“They don't say much about you Vern, but they don't like that Lucy is not finishing school with the girls her age. Or that Julie doesn't have a mother. Or that Lucy is having to take care of so much. And that there must be little supervision with the others.”
There was nothing the Lawrence children could say that wasn't already obvious. It wasn't like they had any other choice. And they were doing fine. Sure it wasn't ideal. But this was the life God had given them, and they were surviving.
“One of the women have volunteered to take Julie.”
Lucy laughed sarcastically wrapping her arms around her little sister, “Absolutely not. Concern or not no one is telling us what to do. This is our home, our land, our family. I am not letting anyone take her away.”
“I understand how you feel,” Mary said. “But we don't always have a choice when those above us make a decision.”
“And what makes these women above us? Because they happen to live in town? Are a part of the church? They have no say over our lives,” Even as Lucy said the words she felt a little silly knowing that these women did and could have a lot of say over her life in the government's eyes. But that didn't change the fact of what was right.
“I don't understand the worry,” Vern said. “Lucy and I are both doing well, and the children have great grades. No one has been sick or hurt.”
“Prevention – just because something hasn't happened doesn't mean it won't.”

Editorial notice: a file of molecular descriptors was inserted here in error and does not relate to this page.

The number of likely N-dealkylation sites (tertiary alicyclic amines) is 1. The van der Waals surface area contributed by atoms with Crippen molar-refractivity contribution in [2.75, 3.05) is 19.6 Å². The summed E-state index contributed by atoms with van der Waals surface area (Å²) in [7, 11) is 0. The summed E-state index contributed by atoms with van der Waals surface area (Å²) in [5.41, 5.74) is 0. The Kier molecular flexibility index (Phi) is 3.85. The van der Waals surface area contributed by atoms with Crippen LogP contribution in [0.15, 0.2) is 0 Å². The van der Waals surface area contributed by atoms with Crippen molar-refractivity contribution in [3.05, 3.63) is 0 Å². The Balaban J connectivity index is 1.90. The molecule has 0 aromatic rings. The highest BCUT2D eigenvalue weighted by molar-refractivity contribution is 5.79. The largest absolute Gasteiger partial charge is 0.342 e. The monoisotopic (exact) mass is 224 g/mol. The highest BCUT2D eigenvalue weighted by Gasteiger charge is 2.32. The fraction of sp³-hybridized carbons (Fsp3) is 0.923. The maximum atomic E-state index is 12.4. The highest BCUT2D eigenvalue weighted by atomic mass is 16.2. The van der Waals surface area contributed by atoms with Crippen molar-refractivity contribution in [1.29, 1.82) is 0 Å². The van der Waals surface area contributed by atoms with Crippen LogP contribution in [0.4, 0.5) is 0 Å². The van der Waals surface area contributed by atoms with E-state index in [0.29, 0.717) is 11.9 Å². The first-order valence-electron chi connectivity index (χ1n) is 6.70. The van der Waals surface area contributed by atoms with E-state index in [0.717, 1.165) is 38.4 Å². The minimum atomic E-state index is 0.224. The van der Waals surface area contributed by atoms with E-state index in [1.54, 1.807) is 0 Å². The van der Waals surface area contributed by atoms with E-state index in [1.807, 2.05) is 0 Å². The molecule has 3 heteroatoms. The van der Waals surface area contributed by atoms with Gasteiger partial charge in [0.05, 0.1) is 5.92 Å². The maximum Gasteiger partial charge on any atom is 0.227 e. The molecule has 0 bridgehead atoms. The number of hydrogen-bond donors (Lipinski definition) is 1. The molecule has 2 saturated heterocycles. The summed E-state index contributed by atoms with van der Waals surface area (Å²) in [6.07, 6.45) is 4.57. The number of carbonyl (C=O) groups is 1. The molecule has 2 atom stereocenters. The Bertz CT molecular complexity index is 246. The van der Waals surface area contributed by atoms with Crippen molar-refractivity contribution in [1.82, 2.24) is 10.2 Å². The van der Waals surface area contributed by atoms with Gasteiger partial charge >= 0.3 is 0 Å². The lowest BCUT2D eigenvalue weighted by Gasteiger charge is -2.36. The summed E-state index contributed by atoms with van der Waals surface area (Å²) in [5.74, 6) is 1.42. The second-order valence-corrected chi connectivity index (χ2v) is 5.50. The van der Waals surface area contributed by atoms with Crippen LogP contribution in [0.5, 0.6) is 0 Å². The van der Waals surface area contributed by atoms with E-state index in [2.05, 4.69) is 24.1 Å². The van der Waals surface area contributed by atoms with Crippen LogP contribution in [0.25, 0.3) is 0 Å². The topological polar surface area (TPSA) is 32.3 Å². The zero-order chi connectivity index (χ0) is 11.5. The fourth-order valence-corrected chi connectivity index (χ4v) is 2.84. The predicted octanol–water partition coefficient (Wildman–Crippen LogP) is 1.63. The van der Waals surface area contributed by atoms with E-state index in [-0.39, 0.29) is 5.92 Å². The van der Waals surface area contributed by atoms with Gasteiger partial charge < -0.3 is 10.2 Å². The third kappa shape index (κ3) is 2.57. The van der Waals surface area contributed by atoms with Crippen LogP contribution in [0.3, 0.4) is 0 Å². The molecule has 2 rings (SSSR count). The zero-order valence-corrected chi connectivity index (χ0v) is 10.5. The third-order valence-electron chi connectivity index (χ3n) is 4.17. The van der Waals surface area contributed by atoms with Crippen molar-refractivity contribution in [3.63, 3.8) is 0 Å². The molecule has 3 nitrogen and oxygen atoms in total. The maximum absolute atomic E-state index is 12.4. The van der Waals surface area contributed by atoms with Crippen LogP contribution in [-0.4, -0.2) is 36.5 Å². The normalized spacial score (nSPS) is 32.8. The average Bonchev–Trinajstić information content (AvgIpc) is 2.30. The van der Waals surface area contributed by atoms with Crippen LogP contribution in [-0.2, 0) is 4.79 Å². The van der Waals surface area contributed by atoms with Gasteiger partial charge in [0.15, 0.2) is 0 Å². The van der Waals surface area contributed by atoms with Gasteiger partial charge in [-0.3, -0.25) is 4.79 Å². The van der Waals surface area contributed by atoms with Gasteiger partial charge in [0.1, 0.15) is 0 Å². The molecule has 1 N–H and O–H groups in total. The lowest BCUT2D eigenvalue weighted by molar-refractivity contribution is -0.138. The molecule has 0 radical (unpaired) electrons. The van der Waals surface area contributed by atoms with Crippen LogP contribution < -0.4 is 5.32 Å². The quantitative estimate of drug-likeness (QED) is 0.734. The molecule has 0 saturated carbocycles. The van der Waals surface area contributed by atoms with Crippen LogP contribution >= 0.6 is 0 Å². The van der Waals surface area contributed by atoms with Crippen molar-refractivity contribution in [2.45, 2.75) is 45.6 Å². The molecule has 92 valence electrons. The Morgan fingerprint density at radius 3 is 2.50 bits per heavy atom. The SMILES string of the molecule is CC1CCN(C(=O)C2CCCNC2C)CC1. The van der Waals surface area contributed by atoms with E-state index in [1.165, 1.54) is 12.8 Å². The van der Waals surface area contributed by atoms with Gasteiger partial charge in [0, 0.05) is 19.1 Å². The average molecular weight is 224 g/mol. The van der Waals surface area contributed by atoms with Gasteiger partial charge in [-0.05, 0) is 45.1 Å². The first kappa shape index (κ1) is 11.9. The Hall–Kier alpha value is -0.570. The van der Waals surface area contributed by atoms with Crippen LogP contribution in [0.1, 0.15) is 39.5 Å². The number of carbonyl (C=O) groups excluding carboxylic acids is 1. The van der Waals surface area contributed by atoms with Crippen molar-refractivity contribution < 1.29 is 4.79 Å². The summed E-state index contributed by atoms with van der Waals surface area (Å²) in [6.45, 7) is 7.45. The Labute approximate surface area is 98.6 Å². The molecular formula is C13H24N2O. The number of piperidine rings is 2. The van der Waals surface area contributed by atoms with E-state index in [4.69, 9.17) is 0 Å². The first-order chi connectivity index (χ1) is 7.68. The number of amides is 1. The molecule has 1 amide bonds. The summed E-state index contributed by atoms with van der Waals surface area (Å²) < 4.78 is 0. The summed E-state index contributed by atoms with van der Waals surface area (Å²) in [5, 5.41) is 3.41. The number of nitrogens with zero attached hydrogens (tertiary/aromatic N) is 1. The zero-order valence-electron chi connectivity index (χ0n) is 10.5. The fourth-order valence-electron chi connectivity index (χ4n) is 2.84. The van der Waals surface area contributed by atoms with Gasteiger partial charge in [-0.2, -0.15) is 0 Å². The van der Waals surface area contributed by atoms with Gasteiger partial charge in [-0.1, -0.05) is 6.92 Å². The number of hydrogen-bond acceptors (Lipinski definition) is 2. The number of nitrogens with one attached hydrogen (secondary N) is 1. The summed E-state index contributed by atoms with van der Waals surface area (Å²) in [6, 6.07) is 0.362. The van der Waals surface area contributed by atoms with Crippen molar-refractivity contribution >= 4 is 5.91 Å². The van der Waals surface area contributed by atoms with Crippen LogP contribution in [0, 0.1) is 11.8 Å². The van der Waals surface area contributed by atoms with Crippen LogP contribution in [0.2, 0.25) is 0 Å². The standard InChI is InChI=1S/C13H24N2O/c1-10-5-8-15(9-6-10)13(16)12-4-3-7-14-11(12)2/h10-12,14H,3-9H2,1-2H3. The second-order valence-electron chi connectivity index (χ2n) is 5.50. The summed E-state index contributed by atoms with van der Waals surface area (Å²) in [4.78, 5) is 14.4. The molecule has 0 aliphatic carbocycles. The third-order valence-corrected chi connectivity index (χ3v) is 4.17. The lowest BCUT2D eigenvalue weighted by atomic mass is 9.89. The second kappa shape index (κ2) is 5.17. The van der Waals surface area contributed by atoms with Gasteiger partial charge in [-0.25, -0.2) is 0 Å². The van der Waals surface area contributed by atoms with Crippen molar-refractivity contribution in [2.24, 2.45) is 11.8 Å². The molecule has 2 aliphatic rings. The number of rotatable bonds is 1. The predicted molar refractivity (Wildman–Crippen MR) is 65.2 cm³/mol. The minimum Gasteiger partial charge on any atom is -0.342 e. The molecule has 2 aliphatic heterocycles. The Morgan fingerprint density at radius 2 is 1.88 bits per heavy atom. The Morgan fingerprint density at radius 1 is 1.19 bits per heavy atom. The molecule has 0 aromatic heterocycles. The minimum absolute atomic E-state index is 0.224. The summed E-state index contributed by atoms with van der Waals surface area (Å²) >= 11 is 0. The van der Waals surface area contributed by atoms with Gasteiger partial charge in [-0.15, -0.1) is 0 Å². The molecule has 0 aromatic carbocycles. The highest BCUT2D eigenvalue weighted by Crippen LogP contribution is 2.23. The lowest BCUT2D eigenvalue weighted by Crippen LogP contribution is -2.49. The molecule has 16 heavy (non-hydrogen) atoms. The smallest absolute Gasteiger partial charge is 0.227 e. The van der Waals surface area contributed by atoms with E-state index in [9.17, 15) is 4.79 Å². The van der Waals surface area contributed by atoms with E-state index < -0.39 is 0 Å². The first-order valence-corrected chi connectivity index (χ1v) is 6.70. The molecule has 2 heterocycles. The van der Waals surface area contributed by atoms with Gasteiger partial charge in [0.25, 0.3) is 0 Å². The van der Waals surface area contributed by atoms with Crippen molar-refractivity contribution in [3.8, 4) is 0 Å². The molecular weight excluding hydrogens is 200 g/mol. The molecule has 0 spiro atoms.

“Are you on their side?” Ann questioned quietly.
At that moment every child felt very betrayed by the O'rallies. Even Noah.
“Actually, no,” Mary said. “I can can tell you children are doing a great job. And I volunteered to watch over you more often. But they think I am too old.”
“We are all trapped,” Tom said.
“No we aren't,” Vern said. “They may be trying to bully us – but we will not be victims just because our parents are dead.”
“It's not quite like that...” Mary said.
“It's exactly like that,” Lucy said, her voice crisp and clear. She did not mean to be rude to Mary and Tom. But she wanted to make sure everyone knew that she would not back down. No one would take her family away. “We have decided how our family is going to be run. And no one has any say in the matter. We do not mind friendly concern – but no one shall be dictating our lives.”
Vern nodded.
Noah and Ann agreed with quiet their yeah's.
Fred-O just stared, eyes darting back and forth. He barely understood what was being said except the town people were trying to interfere in their lives. He did not approve.
Julie was the only one that continued to eat uninterrupted and unaffected.
“We appreciate you telling us this,” Vern said. “It's hard to hear what is being gossiped or any rumor when we are snowed out of it all. So, it's good knowing this. But you may inform these busybodies that we aren't interested in their charity concerns. And we won't be complying under any circumstances.”
Tom answered, “Alrighty, Vern. I hope they accept your answer.”
“They haven't a choice.” Vern began eating signaling to the rest of his siblings to do the same. This conversation was over, and as far as the children were concerned, it was over forever.


Make sure to return the second Monday of next month for the continuing installment of the Lawrence Children! 


Father Tells a Story posted 10/9/17
No More Good-nights posted 11/13/17
Lucy Learns to Live posted 12/11/17
Never Know, Noah posted 1/8/18
Grandpa's Mystery  posted 2/12/18
Ann Finds Answers posted 3/12/18
Vern Lead's An Adventure posted 4/9/18
A Friendly Visit posted 5/14/18
A Real Clue? posted 6/11/18
Fred-O is Frightened  posted 7/9/18
Good Job, Julie! posted 8/13/18
Hello, Life posted 9/10/18

2 comments: